IV. Possibility of detecting the orbit-shrinking of a planet around a red giant
1 Geneva Observatory, University of Geneva, Maillettes 51, 1290 Sauverny, Switzerland
2 Physikalisches Institut & Center for Space and Habitability, Universitaet Bern, 3012 Bern, Switzerland
Received: 18 April 2017
Accepted: 26 May 2017
The surface rotations of some red giants are so fast that they must have been spun up by tidal interaction with a close companion, either another star, a brown dwarf, or a planet. We focus here on the case of red giants that are spun up by tidal interaction with a planet. When the distance between the planet and the star decreases, the spin period of the star decreases, the orbital period of the planet decreases, and the reflex motion of the star increases. We study the change rate of these three quantities when the circular orbit of a planet of 15 MJ that initially orbits a 2 M⊙ star at 1 au shrinks under the action of tidal forces during the red giant phase. We use stellar evolution models coupled with computations of the orbital evolution of the planet, which allows us to follow the exchanges of angular momentum between the star and the orbit in a consistent way. We obtain that the reflex motion of the red giant star increases by more than 1 m s-1 per year in the last ~40 yr before the planet engulfment. During this phase, the reflex motion of the star is between 660 and 710 m s-1. The spin period of the star increases by more than about 10 min per year in the last 3000 yr before engulfment. During this period, the spin period of the star is shorter than 0.7 yr. During this same period, the variation in orbital period, which is shorter than 0.18 yr, is on the same order of magnitude. Changes in reflex-motion and spin velocities are very small and thus most likely out of reach of being observed. The most promising way of detecting this effect is through observations of transiting planets, that is, through changes of the beginning or end of the transit. For the relatively long orbital periods expected around red giants, long observing runs of typically a few years are needed. Interesting star-planet systems that currently are in this stage of orbit-shrinking would be red giants with fast rotation (above typically 4−5 km s-1), a low surface gravity (log g lower than 2), and having a planet at a distance typically smaller than about 0.4−1 au, depending on log g. A space mission like PLATO might be of great interest for detecting planets that are on the verge of being engulfed by red giants. The discovery of a few systems, even only one, would provide very interesting clues about the physics of tidal interaction between a red giant and a planet.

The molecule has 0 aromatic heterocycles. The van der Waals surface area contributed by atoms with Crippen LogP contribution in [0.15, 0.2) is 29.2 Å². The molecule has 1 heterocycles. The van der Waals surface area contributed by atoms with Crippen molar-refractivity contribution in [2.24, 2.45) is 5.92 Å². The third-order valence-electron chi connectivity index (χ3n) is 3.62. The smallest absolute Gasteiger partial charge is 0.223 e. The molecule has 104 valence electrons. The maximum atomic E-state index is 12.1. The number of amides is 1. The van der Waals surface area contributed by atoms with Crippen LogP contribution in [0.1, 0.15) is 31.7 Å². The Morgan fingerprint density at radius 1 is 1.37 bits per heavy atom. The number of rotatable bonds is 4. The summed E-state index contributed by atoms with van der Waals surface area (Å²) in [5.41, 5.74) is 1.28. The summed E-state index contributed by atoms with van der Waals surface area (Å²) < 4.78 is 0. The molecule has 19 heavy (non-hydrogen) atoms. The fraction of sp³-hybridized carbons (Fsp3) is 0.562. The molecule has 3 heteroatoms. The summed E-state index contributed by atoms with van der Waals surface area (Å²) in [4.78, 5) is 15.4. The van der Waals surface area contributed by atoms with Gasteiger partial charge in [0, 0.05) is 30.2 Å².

Key words: planet-star interactions / stars: rotation / planets and satellites: detection
© ESO, 2017